There was also a massive market for Virtual Reality and while unsurprising, this year seems to be about making virtual reality commercial, the idea that it’d be presented for education was interesting. As a general rule for new technology it is sold within education more towards the coding, software and hardware core IT skill sets. So mainly for tutors and  students on IT courses. However at Digifest the presentation of the VR headsets was presented more for this is what it can do, if you can find a way to apply it then go for it. This refreshing approach made it easier to look at the uses of VR at a more objective level, encouraging questions like is this applicable? How could we use it for our institution?…..surprisingly as a land-based college the answers to these questions were yes and in lots of different ways. The idea of VR is to make everything more interactive and as a provider of more practical based studies this really lends itself to our courses. We’re currently working on a project for Augmented Reality and are now looking into different ways we can make our own VR content as it seems like Virtual Reality is another way forward in education  that would suit our needs.

I also bumped into other e-learning professionals, some I knew and others who I networked with, at that point it was nice to see a familiar face and meet new people!

14:45 – 15:45: ‘Leveraging the digital: capability, capacity and change in HE and FE’

The final session I attended brought up an amazing toolkit being developed by JISC to help analyse and develop institutes digital capabilities. There isn’t enough time to go through what the whole project is but you can look for it on the JISC site.
There was emphasis on the term ‘digital capability’ and what this meant. It was not, as a few people understood, to be how capable someone was to use the technology but how open someone would be to using the technology. The overall meaning from the session was that it didn’t mean you had to know everything about technology and how to use it but you were willing to learn and there was a want to learn about the new technology. This linked in with the idea of the death of the digital native idea, where it wasn’t dependent on what generation you are as to how digitally capable you are but rather how open minded you are to learning new technology.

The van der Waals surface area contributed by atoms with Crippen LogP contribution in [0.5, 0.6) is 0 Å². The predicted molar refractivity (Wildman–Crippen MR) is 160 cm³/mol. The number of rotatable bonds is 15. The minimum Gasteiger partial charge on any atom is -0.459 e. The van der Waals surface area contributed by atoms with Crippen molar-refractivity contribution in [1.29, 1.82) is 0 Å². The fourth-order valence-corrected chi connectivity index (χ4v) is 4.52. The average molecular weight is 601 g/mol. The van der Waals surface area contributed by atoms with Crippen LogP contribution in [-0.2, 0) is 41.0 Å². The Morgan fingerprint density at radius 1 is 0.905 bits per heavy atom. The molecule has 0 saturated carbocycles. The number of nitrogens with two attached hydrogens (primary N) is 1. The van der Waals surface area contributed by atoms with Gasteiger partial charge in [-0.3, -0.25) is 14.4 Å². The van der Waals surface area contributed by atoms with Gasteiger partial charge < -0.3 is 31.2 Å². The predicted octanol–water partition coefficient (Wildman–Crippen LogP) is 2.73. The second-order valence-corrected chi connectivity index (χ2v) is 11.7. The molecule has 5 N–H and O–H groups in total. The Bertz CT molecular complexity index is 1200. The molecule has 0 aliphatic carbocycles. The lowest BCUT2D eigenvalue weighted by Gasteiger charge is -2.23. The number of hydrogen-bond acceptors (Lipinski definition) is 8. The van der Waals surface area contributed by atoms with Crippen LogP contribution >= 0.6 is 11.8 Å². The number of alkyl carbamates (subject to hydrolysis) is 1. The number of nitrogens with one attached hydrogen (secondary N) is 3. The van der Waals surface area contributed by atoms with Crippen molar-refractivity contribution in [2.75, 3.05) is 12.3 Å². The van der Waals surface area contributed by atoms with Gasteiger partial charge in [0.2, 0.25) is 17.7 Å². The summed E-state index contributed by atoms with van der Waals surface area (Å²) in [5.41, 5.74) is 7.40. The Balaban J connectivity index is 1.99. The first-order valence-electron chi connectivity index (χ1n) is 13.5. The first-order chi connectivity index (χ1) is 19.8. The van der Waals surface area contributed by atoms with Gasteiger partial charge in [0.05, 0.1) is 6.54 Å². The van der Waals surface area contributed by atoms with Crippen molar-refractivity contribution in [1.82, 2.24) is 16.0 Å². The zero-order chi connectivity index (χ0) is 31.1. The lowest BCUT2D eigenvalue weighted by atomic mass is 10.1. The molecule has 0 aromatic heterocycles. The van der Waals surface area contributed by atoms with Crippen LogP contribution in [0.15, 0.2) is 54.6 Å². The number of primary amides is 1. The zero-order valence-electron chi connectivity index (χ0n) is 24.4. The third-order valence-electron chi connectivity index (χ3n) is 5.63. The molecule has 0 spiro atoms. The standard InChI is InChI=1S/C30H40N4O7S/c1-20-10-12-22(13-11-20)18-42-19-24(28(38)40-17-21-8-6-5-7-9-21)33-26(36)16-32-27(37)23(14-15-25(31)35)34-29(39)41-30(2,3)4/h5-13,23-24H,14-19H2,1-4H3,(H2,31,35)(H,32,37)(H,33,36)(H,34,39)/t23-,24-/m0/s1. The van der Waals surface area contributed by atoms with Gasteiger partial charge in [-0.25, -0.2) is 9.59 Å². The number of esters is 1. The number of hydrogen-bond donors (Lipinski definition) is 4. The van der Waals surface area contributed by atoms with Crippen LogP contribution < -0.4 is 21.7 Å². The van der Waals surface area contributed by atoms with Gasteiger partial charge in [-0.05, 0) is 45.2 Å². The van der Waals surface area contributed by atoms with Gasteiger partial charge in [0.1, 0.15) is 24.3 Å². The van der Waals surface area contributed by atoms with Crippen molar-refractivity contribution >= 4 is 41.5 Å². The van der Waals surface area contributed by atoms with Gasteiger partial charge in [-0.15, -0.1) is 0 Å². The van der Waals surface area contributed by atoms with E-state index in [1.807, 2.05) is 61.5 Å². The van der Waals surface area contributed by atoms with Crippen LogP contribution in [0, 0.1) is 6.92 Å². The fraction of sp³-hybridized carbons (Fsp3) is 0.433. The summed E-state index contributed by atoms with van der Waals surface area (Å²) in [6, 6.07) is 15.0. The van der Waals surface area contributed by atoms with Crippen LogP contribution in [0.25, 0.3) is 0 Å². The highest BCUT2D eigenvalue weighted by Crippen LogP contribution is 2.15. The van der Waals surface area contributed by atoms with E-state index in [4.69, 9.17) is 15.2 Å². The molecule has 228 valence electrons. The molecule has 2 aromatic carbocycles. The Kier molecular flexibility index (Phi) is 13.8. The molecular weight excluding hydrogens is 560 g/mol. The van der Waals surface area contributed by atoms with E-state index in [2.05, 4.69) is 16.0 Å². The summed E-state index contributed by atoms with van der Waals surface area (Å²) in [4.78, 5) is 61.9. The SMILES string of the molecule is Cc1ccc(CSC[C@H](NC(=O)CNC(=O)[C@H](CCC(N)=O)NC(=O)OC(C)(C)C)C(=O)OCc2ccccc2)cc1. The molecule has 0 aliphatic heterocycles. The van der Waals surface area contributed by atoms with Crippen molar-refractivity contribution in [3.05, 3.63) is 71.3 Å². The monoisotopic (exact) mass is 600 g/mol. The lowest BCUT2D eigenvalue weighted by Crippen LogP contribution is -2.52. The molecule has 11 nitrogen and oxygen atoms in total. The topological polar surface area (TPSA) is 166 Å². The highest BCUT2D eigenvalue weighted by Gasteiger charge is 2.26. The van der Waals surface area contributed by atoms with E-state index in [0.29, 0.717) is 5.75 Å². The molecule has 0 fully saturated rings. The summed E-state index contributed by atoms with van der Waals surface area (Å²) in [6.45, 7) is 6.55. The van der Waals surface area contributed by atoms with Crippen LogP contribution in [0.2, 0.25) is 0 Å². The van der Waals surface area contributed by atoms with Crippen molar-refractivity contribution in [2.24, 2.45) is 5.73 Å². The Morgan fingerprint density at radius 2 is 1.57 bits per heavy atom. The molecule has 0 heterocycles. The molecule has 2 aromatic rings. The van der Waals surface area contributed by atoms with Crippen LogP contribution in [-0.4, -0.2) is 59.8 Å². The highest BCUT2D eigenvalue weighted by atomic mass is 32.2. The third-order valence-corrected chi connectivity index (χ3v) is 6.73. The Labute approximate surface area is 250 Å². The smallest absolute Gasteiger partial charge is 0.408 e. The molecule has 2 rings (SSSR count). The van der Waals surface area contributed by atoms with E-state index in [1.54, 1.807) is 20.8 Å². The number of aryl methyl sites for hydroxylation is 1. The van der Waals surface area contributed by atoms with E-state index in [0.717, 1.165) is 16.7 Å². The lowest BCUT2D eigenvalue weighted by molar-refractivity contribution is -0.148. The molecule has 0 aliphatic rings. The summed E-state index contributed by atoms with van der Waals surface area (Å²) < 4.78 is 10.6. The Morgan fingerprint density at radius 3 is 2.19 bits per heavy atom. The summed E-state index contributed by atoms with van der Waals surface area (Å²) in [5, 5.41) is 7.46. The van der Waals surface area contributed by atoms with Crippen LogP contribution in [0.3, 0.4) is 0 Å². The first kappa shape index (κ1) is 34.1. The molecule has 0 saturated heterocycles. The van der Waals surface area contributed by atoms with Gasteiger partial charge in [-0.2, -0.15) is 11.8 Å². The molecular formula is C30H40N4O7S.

The overall view lead to the need for a toolkit to help measure digital capability. JISC have developed a toolkit used to analyse your institutes’ performance against other colleges, or between faculties within your institution. The whole scheme seemed positive, with the case studies already suggesting that this helped institutes to reconsider how to present and filter technology training throughout their cores to develop the overall digital capability to a higher level than previously done. It can also be done anonymously so that institutes don’t feel like they are in competition with each other but can still see the UK average for digital capability.

Overall thoughts?